The Impacts of a Changing Climate on Our Tribes

In Golovin, Alaska a storm caused damage to subsistence fishing camps. The sea ice destroyed the closest berry picking and beach green harvesting areas. Credit: Toby Anungazak Jr., LEO


Tribes in the United States are uniquely vulnerable to the impacts of a changing climate due to the integral nature of the environment within their traditional ways of life and culture. These impacts include erosion, temperature change, drought and various changes in access to and quality of water. As part of EPA’s Climate Adaptation Plan, and in support of President Obama’s Climate Action Plan, the Office of International and Tribal Affairs (OITA) has been working closely with tribal partners to provide funding and technical guidance to assist tribes in adapting to these changes.

In Golovin, Alaska the permafrost is melting and has caused the land to cave in. Photo credit: Carol Oliver, LEO

In Golovin, Alaska the permafrost is melting and has caused the land to cave in. Photo credit: Carol Oliver, LEO


Due to this growing vulnerability, there is increased need to develop adaptation strategies that promote sustainability and reduce the impacts of a changing climate on tribes. That’s one of the focuses of OITA’s Draft Climate Change Adaptation Implementation Plan. This plan, which provides more detail on how OITA will carry out the work called for in the Agency-wide Climate Change Adaptation Plan, is out for public review through the end of 2013.

With the new Guidance on the Indian General Assistance Program (IGAP), there is a renewed push for tribes to use grant funding for climate change adaptation programs. For example, the Native Village of Nelson Lagoon in Southwest Alaska is gathering tidal and erosion progression data to help the community develop a timeline for its likely relocation.

Statewide, the Alaska Native Tribal Health Consortia (ANTHC) has developed a two-day workshop that helps local communities develop the skills needed to monitor shifts in permafrost, source water conditions, contaminants and air quality due a changing climate. As climate-related anomalies are recorded, ANTHC tracks larger trends and works to connect communities with the technical expertise needed to both develop appropriate adaptation strategies and also mitigate potentially dangerous conditions. This statewide program also improves communication between the various tribes and agencies in Alaska, leveraging the knowledge and resources of all involved.

In Barrow, Alaska whaling crews had to return to shore because the moving ice made it hard to cross the ice during their hunt. Photo credit: Qinugan Roddy, LEO

In Barrow, Alaska whaling crews had to return to shore because the moving ice made it hard to cross the ice during their hunt. Photo credit: Qinugan Roddy, LEO


Beyond grant funding, EPA also supports training programs to support tribes facing the negative effects of the changing climate. For more than 20 years, the Institute for Tribal Environmental Professionals (ITEP) at Northern Arizona University has provided a variety of resources specific to tribes. In recent years, with support from EPA’s Office of Air & Radiation, ITEP has developed training courses on climate change adaptation planning and online resources to help answer questions about adaptation, mitigation, outreach and funding.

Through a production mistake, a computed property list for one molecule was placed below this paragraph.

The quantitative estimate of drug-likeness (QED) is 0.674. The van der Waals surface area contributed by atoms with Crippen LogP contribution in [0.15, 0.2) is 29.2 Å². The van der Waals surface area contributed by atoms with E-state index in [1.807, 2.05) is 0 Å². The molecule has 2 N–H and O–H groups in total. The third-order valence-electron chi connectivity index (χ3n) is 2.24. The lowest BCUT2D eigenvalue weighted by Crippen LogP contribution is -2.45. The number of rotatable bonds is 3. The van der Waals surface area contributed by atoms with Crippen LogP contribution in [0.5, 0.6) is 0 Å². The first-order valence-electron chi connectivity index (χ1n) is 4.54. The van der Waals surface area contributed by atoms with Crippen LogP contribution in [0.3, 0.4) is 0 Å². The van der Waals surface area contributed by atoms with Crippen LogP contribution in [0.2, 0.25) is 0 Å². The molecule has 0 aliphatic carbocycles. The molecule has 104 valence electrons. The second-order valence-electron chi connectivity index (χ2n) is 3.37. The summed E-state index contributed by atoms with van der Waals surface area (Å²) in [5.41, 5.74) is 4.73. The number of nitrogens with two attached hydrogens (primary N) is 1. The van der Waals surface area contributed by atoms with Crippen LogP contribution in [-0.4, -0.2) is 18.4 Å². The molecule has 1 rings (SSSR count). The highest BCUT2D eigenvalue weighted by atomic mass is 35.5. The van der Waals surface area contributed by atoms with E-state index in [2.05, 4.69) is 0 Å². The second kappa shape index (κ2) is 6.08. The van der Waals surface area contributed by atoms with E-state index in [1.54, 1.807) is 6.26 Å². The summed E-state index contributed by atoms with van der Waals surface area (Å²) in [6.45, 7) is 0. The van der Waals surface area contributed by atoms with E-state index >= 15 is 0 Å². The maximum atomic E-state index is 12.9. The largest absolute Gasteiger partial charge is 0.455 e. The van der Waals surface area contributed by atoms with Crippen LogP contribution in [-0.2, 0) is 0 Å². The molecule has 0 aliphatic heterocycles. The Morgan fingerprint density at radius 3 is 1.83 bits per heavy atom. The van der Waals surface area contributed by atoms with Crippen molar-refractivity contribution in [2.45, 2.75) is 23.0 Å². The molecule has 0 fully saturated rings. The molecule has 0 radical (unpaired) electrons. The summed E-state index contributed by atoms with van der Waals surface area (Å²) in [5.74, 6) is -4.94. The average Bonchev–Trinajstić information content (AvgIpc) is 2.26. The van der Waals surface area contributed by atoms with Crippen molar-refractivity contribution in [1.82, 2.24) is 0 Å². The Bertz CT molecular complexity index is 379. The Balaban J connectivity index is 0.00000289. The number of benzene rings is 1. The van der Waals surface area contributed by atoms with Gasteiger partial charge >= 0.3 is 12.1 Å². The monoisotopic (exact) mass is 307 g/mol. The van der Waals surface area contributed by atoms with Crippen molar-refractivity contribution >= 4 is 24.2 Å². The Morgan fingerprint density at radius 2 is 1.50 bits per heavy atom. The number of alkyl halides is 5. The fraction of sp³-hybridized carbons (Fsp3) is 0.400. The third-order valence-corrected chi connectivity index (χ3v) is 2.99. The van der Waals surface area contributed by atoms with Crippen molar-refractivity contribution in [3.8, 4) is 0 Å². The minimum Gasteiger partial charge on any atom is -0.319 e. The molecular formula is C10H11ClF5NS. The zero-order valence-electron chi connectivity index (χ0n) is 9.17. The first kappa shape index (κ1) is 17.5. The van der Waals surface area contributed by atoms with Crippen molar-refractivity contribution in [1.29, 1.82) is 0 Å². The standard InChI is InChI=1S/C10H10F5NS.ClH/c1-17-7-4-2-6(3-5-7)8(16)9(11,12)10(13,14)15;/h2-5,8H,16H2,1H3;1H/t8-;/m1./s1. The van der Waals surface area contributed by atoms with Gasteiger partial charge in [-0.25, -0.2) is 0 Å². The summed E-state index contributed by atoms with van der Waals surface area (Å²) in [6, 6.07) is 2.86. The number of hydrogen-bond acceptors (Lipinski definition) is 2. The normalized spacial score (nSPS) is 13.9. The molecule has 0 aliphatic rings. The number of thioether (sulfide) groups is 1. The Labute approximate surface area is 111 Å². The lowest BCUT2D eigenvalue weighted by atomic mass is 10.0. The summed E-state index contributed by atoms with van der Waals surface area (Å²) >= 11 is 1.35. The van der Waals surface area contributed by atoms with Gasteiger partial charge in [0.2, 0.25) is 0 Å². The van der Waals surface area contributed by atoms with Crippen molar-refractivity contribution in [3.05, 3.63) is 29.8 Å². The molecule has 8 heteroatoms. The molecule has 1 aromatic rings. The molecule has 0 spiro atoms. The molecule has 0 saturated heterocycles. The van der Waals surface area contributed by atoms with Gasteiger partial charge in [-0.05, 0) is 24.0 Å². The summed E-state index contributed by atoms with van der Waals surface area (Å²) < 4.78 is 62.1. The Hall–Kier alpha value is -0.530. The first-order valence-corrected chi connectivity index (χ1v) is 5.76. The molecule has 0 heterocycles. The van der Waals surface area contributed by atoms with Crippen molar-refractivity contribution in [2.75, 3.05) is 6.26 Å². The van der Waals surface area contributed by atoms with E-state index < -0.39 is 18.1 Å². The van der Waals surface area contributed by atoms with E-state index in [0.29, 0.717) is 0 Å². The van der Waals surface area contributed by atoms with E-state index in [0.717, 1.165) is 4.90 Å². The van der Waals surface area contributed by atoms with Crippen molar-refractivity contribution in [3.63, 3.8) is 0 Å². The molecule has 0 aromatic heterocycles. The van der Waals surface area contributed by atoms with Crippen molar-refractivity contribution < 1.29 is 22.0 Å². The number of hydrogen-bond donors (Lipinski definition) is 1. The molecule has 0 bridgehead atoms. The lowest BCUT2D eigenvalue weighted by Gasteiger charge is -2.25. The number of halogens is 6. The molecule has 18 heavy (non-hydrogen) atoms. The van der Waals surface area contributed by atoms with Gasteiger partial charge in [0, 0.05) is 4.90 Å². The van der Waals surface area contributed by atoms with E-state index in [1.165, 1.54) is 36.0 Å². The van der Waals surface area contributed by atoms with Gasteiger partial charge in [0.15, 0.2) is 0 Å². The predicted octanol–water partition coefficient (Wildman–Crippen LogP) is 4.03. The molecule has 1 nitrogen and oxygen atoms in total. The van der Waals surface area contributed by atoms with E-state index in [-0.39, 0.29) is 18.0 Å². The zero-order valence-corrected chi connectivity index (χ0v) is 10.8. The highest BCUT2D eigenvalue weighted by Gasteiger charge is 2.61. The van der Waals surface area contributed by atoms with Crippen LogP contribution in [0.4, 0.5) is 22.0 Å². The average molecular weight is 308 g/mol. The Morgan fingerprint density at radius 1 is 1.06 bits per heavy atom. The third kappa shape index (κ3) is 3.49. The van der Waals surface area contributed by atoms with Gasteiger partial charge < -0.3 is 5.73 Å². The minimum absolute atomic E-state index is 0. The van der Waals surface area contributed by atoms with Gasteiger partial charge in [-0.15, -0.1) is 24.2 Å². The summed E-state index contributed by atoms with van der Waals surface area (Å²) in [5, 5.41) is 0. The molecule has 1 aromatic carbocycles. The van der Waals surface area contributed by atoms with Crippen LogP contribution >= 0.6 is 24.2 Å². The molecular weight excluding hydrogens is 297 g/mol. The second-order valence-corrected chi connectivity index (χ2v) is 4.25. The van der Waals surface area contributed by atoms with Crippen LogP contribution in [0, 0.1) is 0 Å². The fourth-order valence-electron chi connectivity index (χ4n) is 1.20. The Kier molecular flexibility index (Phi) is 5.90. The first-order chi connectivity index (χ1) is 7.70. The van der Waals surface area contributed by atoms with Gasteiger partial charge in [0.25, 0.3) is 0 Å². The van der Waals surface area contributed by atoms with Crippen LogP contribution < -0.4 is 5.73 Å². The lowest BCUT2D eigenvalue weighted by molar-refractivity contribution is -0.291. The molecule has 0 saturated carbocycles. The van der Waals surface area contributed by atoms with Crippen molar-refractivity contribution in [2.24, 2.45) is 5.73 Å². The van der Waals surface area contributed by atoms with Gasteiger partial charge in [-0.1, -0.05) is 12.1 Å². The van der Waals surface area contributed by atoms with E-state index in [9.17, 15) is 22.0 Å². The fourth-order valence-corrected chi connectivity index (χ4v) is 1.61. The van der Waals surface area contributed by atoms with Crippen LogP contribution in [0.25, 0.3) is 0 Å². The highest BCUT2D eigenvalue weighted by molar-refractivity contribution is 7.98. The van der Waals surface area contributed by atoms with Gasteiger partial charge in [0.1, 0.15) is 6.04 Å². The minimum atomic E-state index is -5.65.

These courses are taught by instructional teams that include staff from ITEP, EPA and other governmental agencies, universities, organizations, and most importantly, the tribes themselves, who share their expertise and experience. To date, more than 90 people from 62 tribes or tribal organizations have been trained in developing adaptation plans to prepare for the expected impacts of climate change.

Jane Nishida is the Acting Assistant Administrator for EPA’s Office of International and Tribal Affairs (OITA), having previously served as the Director of the Office of Regional and Bilateral Affairs within OITA.  In her current capacity, she leads EPA’s international and tribal portfolios, and is responsible for the full range of EPA’s environmental policy development and program implementation in tribal lands and in sovereign nations outside of the United States. Nishida received a Bachelor of Arts in International Affairs from Lewis and Clark College in Portland, Oregon and a Juris Doctorate from Georgetown Law Center in Washington, D.C. 

Editor's Note: The views expressed here are intended to explain EPA policy. They do not change anyone's rights or obligations. You may share this post. However, please do not change the title or the content, or remove EPA’s identity as the author. If you do make substantive changes, please do not attribute the edited title or content to EPA or the author.

EPA's official web site is Some links on this page may redirect users from the EPA website to specific content on a non-EPA, third-party site. In doing so, EPA is directing you only to the specific content referenced at the time of publication, not to any other content that may appear on the same webpage or elsewhere on the third-party site, or be added at a later date.

EPA is providing this link for informational purposes only. EPA cannot attest to the accuracy of non-EPA information provided by any third-party sites or any other linked site. EPA does not endorse any non-government websites, companies, internet applications or any policies or information expressed therein.